Blueberry 'Pink Lemonade'


Family: Ericaceae (er-ek-AY-see-ee) (Info)
Genus: Vaccinium (vak-SIN-ee-um) (Info)
Cultivar: Pink Lemonade


Edible Fruits and Nuts


Foliage Color:

Unknown - Tell us

Bloom Characteristics:

Unknown - Tell us

Water Requirements:

Average Water Needs; Water regularly; do not overwater

Where to Grow:

Unknown - Tell us


4-6 ft. (1.2-1.8 m)


4-6 ft. (1.2-1.8 m)


USDA Zone 4a: to -34.4 C (-30 F)

USDA Zone 4b: to -31.6 C (-25 F)

USDA Zone 5a: to -28.8 C (-20 F)

USDA Zone 5b: to -26.1 C (-15 F)

USDA Zone 6a: to -23.3 C (-10 F)

USDA Zone 6b: to -20.5 C (-5 F)

USDA Zone 7a: to -17.7 C (0 F)

USDA Zone 7b: to -14.9 C (5 F)

USDA Zone 8a: to -12.2 C (10 F)

USDA Zone 8b: to -9.4 C (15 F)

Sun Exposure:

Full Sun



Bloom Color:

Pale Pink

White/Near White

Bloom Time:

Mid Spring



Other details:

Unknown - Tell us

Soil pH requirements:

4.5 or below (very acidic)

Patent Information:


Propagation Methods:

Unknown - Tell us

Seed Collecting:

Unknown - Tell us


This plant has been said to grow in the following regions:

Santa Rosa, California

Chicago, Illinois

Cadiz, Kentucky

Grants Pass, Oregon

Hillsboro, Oregon

Darby, Pennsylvania

Hummelstown, Pennsylvania

Ben Wheeler, Texas

College Station, Texas

Tyler, Texas

Bellevue, Washington

Chehalis, Washington

Marysville, Washington

show all

Gardeners' Notes:


On Mar 31, 2015, in2art from Bellevue, WA (Zone 8a) wrote:

I have grown these for several years now. These are by far my favorite, as they taste better (super sweet) and produce more prolifically than my other blueberry (Sunshine Blue). I have grown only self-fertile varieties in large pots. Last year, I adopted 3 other blueberry plants from friends, so this year I should have a wider taste test, but I am predicting that 'Pink Lemonade' will still be the winner.


On Feb 28, 2013, nathanieledison from Santa Rosa, CA (Zone 9b) wrote:

Best of all the blueberries in my opinion. Fruit are nearly transparent, and taste more tropical than an average blueberry. If I owned the property I live on I'd tear down the house and plant an orchard of these guys, as the stems on my one plant are almost hidden underneath all the blossoms right now. I'd recommend buying a high quality one if you can afford, it's well worth it!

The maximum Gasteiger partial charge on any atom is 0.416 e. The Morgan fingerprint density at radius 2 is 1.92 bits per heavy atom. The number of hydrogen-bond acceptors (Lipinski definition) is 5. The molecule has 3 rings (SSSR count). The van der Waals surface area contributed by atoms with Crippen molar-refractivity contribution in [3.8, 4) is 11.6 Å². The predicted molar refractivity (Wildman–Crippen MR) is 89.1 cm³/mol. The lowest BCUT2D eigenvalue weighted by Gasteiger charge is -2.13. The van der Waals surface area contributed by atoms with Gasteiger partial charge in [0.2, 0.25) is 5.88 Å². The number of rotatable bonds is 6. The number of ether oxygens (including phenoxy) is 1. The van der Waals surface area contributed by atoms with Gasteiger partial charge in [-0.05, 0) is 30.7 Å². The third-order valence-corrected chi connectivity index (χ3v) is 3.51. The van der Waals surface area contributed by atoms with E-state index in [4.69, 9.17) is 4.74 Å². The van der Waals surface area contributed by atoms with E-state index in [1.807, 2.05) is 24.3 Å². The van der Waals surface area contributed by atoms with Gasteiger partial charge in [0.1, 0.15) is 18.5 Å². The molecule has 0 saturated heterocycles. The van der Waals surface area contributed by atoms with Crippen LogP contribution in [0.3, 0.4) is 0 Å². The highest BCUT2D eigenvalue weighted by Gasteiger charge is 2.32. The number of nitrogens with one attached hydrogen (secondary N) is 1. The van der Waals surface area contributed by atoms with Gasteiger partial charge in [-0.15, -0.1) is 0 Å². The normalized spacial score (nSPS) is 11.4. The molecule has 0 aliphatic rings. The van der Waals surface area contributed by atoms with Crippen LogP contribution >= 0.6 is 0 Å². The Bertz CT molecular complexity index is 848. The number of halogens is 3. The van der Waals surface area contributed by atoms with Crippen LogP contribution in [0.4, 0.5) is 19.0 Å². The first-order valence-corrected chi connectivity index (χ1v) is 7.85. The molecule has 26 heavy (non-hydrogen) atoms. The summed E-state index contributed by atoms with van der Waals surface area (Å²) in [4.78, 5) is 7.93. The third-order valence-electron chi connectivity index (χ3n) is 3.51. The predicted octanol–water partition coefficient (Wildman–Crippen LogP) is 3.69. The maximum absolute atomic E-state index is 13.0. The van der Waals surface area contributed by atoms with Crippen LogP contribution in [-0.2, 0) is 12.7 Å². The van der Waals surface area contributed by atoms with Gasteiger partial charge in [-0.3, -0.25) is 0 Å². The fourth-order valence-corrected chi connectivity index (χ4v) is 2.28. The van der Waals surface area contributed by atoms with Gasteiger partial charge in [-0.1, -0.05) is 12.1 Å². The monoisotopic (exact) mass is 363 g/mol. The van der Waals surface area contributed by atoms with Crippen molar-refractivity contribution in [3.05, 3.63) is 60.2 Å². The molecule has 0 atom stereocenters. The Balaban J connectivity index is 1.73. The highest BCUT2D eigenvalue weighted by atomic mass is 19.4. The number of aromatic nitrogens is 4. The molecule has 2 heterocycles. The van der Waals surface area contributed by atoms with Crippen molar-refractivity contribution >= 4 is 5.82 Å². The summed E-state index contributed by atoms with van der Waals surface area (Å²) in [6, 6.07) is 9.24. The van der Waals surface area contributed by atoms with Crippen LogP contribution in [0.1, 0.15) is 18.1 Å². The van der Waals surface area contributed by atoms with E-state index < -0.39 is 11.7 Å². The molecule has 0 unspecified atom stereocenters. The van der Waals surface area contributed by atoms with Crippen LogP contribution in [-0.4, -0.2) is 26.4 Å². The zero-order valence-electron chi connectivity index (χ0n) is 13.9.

On Sep 9, 2012, KMCvet2B from Grants Pass, OR wrote:

Planted one of these (container to ground) amongst a hedge of six other blueberry varieties last year. I am definitely a novice and not quite sure what I am doing The plant looks amazing, but had almost no fruit and all but 5 blooms dropped off early. I am hoping that next year will be great. All of my other varieties did fantastic, almost too well. The pink berries do taste good, I just think they take a little more time to become productive. Really pretty plant though.


On Aug 11, 2012, JimSteel from Hillsboro, OR wrote:

I though this bush would just be a novelty, but now on its second year in the ground, its been quite productive, and the berries have a good flavor, somewhat distinct from blue blueberries.

I treated it the same way I treat any other blueberry bush: soil amended with peat, mulched with sequoia needles, watered daily with drip irrigation.

It seems to keep its leaves as well as 'semi-evergreen' cultivars like sunshine blue, and seems a bit less drought tolerant than my other blueberry bushes.


On Jun 11, 2012, wiseky from Cadiz, KY wrote:

I bought 3 of these last year and planted them in containers here at my home in KY. This year, they have at least doubled in size and have set a small amount of fruit. Does it taste like blueberries? I wouldn't know- the squirrel got them before I did! But the plants are big, healthy, and beautiful. Next year, I'll have to protect the berries!


On Jun 10, 2011, blessingspeak from Ben Wheeler, TX wrote:

I've grown blueberries for years both for commercial you-pick and as a landscape plant. This blueberry is shows promise in East Texas. In their second year they are doing well but no blooms or fruit yet. The plants are hardy and are stated to be self fertile. Here where the Rabbiteye Blueberry is king this hybrid is stated to have some Rabbiteye in it.

I have one hundred of them planted next to a couple hundred Brightwell, Climax, and Premier Rabbiteye Blueberries believing they will benefit from some cross pollination. If you are willing to keep the tender shallow roots constantly damp, mulch well, and keep the pH in check at about 4.5 to 5.5 you will enjoy this impressive little Pinkberry:) Blueberry.

Dan Goddard
SavoryScape, Inc.
... read more


On Feb 11, 2011, elfenqueen from East Tawas, MI (Zone 5b) wrote:

Found them on Ebay, bought two, although they are to be self -pollinating. 9.99 apiece...decent shipping charges and they arrive in great condition. Very excited about blue berries really taste blue?
they should take full sun to part shade too

Let you know~~how they grow.